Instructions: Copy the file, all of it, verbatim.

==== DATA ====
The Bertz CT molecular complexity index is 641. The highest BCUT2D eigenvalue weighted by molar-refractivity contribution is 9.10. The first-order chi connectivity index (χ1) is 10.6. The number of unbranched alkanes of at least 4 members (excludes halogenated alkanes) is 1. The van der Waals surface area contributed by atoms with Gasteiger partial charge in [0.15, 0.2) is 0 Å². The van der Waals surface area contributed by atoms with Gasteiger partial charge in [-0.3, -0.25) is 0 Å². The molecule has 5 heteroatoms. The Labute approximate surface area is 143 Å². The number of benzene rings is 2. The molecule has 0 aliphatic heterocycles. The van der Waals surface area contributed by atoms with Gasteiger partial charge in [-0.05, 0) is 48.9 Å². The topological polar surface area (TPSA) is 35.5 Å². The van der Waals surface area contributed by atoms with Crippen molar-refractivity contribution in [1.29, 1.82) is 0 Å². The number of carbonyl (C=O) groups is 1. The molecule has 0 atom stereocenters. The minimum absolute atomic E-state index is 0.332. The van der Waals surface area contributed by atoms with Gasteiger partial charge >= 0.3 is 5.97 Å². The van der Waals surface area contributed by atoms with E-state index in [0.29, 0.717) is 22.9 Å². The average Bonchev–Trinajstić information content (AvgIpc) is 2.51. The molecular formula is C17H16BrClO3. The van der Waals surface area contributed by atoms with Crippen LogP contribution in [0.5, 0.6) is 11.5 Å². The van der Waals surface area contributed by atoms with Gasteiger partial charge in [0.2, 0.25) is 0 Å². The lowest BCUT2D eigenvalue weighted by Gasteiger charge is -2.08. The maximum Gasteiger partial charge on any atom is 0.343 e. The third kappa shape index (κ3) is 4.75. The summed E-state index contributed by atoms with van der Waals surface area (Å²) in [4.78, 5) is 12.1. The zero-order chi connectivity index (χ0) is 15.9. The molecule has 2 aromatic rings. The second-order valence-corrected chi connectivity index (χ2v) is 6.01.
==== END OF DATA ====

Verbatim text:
The Bertz CT molecular complexity index is 641. The highest BCUT2D eigenvalue weighted by molar-refractivity contribution is 9.10. The first-order chi connectivity index (χ1) is 10.6. The number of unbranched alkanes of at least 4 members (excludes halogenated alkanes) is 1. The van der Waals surface area contributed by atoms with Gasteiger partial charge in [0.15, 0.2) is 0 Å². The van der Waals surface area contributed by atoms with Gasteiger partial charge in [-0.3, -0.25) is 0 Å². The molecule has 5 heteroatoms. The Labute approximate surface area is 143 Å². The number of benzene rings is 2. The molecule has 0 aliphatic heterocycles. The van der Waals surface area contributed by atoms with Gasteiger partial charge in [-0.05, 0) is 48.9 Å². The topological polar surface area (TPSA) is 35.5 Å². The van der Waals surface area contributed by atoms with Crippen molar-refractivity contribution in [1.29, 1.82) is 0 Å². The number of carbonyl (C=O) groups is 1. The molecule has 0 atom stereocenters. The minimum absolute atomic E-state index is 0.332. The van der Waals surface area contributed by atoms with Gasteiger partial charge >= 0.3 is 5.97 Å². The van der Waals surface area contributed by atoms with E-state index in [0.29, 0.717) is 22.9 Å². The average Bonchev–Trinajstić information content (AvgIpc) is 2.51. The molecular formula is C17H16BrClO3. The van der Waals surface area contributed by atoms with Crippen LogP contribution in [0.5, 0.6) is 11.5 Å². The van der Waals surface area contributed by atoms with Gasteiger partial charge in [0.2, 0.25) is 0 Å². The lowest BCUT2D eigenvalue weighted by Gasteiger charge is -2.08. The maximum Gasteiger partial charge on any atom is 0.343 e. The third kappa shape index (κ3) is 4.75. The summed E-state index contributed by atoms with van der Waals surface area (Å²) in [4.78, 5) is 12.1. The zero-order chi connectivity index (χ0) is 15.9. The molecule has 2 aromatic rings. The second-order valence-corrected chi connectivity index (χ2v) is 6.01.